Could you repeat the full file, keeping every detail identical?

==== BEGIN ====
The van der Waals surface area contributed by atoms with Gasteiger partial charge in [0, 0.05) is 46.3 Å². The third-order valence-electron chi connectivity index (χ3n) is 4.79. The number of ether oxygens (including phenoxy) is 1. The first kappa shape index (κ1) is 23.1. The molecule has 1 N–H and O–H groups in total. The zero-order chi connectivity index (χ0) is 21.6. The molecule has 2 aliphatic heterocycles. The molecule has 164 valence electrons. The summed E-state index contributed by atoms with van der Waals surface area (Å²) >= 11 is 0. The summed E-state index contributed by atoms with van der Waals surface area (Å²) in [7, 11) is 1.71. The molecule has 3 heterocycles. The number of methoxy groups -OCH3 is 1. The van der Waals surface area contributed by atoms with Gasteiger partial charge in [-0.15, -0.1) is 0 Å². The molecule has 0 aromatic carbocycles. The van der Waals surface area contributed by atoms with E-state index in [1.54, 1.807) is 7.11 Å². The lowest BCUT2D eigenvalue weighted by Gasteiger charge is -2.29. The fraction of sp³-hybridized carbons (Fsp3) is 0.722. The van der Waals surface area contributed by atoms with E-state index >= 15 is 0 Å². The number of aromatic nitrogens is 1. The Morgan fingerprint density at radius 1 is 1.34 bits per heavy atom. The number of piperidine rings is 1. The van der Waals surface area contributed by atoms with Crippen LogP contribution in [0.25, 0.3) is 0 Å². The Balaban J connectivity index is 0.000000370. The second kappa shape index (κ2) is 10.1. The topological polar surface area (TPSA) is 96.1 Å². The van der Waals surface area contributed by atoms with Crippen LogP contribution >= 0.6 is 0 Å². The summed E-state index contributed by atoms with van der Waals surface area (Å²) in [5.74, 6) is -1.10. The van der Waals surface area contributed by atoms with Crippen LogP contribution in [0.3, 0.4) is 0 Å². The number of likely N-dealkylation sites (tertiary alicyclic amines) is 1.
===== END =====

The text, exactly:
The van der Waals surface area contributed by atoms with Gasteiger partial charge in [0, 0.05) is 46.3 Å². The third-order valence-electron chi connectivity index (χ3n) is 4.79. The number of ether oxygens (including phenoxy) is 1. The first kappa shape index (κ1) is 23.1. The molecule has 1 N–H and O–H groups in total. The zero-order chi connectivity index (χ0) is 21.6. The molecule has 2 aliphatic heterocycles. The molecule has 164 valence electrons. The summed E-state index contributed by atoms with van der Waals surface area (Å²) >= 11 is 0. The summed E-state index contributed by atoms with van der Waals surface area (Å²) in [7, 11) is 1.71. The molecule has 3 heterocycles. The number of methoxy groups -OCH3 is 1. The van der Waals surface area contributed by atoms with Gasteiger partial charge in [-0.15, -0.1) is 0 Å². The molecule has 0 aromatic carbocycles. The van der Waals surface area contributed by atoms with E-state index in [1.54, 1.807) is 7.11 Å². The lowest BCUT2D eigenvalue weighted by Gasteiger charge is -2.29. The fraction of sp³-hybridized carbons (Fsp3) is 0.722. The van der Waals surface area contributed by atoms with E-state index >= 15 is 0 Å². The number of aromatic nitrogens is 1. The Morgan fingerprint density at radius 1 is 1.34 bits per heavy atom. The number of piperidine rings is 1. The van der Waals surface area contributed by atoms with Crippen LogP contribution in [0.25, 0.3) is 0 Å². The Balaban J connectivity index is 0.000000370. The second kappa shape index (κ2) is 10.1. The topological polar surface area (TPSA) is 96.1 Å². The van der Waals surface area contributed by atoms with Crippen LogP contribution >= 0.6 is 0 Å². The summed E-state index contributed by atoms with van der Waals surface area (Å²) in [5.74, 6) is -1.10. The van der Waals surface area contributed by atoms with Crippen LogP contribution in [0.3, 0.4) is 0 Å². The number of likely N-dealkylation sites (tertiary alicyclic amines) is 1.